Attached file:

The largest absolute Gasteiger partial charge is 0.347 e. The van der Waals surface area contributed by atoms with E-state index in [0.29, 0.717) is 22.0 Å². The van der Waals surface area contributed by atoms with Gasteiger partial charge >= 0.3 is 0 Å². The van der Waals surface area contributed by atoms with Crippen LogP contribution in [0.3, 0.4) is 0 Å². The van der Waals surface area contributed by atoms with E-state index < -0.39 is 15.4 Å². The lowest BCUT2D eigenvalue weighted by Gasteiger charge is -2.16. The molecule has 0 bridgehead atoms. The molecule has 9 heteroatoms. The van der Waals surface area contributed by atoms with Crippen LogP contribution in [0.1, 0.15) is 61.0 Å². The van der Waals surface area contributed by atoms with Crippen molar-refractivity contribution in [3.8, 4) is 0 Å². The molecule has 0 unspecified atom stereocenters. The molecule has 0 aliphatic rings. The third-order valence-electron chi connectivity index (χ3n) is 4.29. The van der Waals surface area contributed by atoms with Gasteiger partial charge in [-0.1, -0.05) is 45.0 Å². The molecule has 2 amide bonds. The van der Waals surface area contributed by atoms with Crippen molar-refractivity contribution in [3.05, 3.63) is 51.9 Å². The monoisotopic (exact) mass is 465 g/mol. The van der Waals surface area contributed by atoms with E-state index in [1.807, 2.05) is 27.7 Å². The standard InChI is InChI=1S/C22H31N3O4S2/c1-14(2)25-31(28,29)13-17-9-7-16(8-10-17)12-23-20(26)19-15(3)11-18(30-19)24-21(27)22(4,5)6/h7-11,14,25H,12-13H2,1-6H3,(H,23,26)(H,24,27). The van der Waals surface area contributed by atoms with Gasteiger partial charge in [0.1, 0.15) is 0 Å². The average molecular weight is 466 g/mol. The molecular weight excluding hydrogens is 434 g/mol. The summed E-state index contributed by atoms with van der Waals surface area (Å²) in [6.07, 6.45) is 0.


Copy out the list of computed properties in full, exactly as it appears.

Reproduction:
The largest absolute Gasteiger partial charge is 0.347 e. The van der Waals surface area contributed by atoms with E-state index in [0.29, 0.717) is 22.0 Å². The van der Waals surface area contributed by atoms with Gasteiger partial charge >= 0.3 is 0 Å². The van der Waals surface area contributed by atoms with Crippen LogP contribution in [0.3, 0.4) is 0 Å². The van der Waals surface area contributed by atoms with E-state index < -0.39 is 15.4 Å². The lowest BCUT2D eigenvalue weighted by Gasteiger charge is -2.16. The molecule has 0 bridgehead atoms. The molecule has 9 heteroatoms. The van der Waals surface area contributed by atoms with Crippen LogP contribution in [0.1, 0.15) is 61.0 Å². The van der Waals surface area contributed by atoms with Crippen molar-refractivity contribution in [3.8, 4) is 0 Å². The molecule has 0 unspecified atom stereocenters. The molecule has 0 aliphatic rings. The third-order valence-electron chi connectivity index (χ3n) is 4.29. The van der Waals surface area contributed by atoms with Gasteiger partial charge in [-0.1, -0.05) is 45.0 Å². The molecule has 2 amide bonds. The van der Waals surface area contributed by atoms with Crippen molar-refractivity contribution in [3.05, 3.63) is 51.9 Å². The monoisotopic (exact) mass is 465 g/mol. The van der Waals surface area contributed by atoms with E-state index in [1.807, 2.05) is 27.7 Å². The standard InChI is InChI=1S/C22H31N3O4S2/c1-14(2)25-31(28,29)13-17-9-7-16(8-10-17)12-23-20(26)19-15(3)11-18(30-19)24-21(27)22(4,5)6/h7-11,14,25H,12-13H2,1-6H3,(H,23,26)(H,24,27). The van der Waals surface area contributed by atoms with Gasteiger partial charge in [0.1, 0.15) is 0 Å². The average molecular weight is 466 g/mol. The molecular weight excluding hydrogens is 434 g/mol. The summed E-state index contributed by atoms with van der Waals surface area (Å²) in [6.07, 6.45) is 0.